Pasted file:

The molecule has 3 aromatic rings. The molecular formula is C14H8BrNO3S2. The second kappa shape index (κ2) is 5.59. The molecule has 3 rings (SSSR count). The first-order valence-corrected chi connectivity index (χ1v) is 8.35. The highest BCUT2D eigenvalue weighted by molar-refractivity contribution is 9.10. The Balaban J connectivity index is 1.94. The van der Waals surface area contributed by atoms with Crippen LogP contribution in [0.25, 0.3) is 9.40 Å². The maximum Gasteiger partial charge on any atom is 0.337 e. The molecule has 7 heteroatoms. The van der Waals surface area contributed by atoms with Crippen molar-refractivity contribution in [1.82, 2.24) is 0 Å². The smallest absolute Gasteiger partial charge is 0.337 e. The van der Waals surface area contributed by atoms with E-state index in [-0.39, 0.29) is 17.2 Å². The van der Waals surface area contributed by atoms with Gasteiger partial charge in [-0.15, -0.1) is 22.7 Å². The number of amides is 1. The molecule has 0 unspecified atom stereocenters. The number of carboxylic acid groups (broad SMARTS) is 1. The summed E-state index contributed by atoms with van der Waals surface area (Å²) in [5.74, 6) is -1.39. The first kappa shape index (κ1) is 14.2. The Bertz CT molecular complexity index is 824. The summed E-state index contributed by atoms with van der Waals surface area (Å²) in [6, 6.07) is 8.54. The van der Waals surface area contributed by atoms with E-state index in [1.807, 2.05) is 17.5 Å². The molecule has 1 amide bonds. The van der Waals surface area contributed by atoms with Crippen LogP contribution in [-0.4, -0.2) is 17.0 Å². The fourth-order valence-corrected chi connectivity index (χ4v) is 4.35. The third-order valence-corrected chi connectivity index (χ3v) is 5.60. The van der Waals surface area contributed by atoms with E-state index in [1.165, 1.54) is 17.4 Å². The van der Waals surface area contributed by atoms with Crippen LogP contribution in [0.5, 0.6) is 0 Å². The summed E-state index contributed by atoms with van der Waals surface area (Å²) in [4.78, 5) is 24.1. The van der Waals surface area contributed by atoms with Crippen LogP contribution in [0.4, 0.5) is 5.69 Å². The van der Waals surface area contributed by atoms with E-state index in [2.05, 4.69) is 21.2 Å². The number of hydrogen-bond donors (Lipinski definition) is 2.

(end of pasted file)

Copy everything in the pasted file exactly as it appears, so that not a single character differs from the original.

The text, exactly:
The molecule has 3 aromatic rings. The molecular formula is C14H8BrNO3S2. The second kappa shape index (κ2) is 5.59. The molecule has 3 rings (SSSR count). The first-order valence-corrected chi connectivity index (χ1v) is 8.35. The highest BCUT2D eigenvalue weighted by molar-refractivity contribution is 9.10. The Balaban J connectivity index is 1.94. The van der Waals surface area contributed by atoms with Crippen LogP contribution in [0.25, 0.3) is 9.40 Å². The maximum Gasteiger partial charge on any atom is 0.337 e. The molecule has 7 heteroatoms. The van der Waals surface area contributed by atoms with Crippen molar-refractivity contribution in [1.82, 2.24) is 0 Å². The smallest absolute Gasteiger partial charge is 0.337 e. The van der Waals surface area contributed by atoms with E-state index in [-0.39, 0.29) is 17.2 Å². The van der Waals surface area contributed by atoms with Gasteiger partial charge in [-0.15, -0.1) is 22.7 Å². The number of amides is 1. The molecule has 0 unspecified atom stereocenters. The number of carboxylic acid groups (broad SMARTS) is 1. The summed E-state index contributed by atoms with van der Waals surface area (Å²) in [5.74, 6) is -1.39. The first kappa shape index (κ1) is 14.2. The Bertz CT molecular complexity index is 824. The summed E-state index contributed by atoms with van der Waals surface area (Å²) in [6, 6.07) is 8.54. The van der Waals surface area contributed by atoms with E-state index in [1.807, 2.05) is 17.5 Å². The molecule has 1 amide bonds. The van der Waals surface area contributed by atoms with Crippen LogP contribution in [-0.4, -0.2) is 17.0 Å². The fourth-order valence-corrected chi connectivity index (χ4v) is 4.35. The third-order valence-corrected chi connectivity index (χ3v) is 5.60. The van der Waals surface area contributed by atoms with E-state index in [1.165, 1.54) is 17.4 Å². The van der Waals surface area contributed by atoms with Crippen LogP contribution in [0.5, 0.6) is 0 Å². The summed E-state index contributed by atoms with van der Waals surface area (Å²) in [4.78, 5) is 24.1. The van der Waals surface area contributed by atoms with Crippen LogP contribution in [0.4, 0.5) is 5.69 Å². The van der Waals surface area contributed by atoms with E-state index in [2.05, 4.69) is 21.2 Å². The number of hydrogen-bond donors (Lipinski definition) is 2.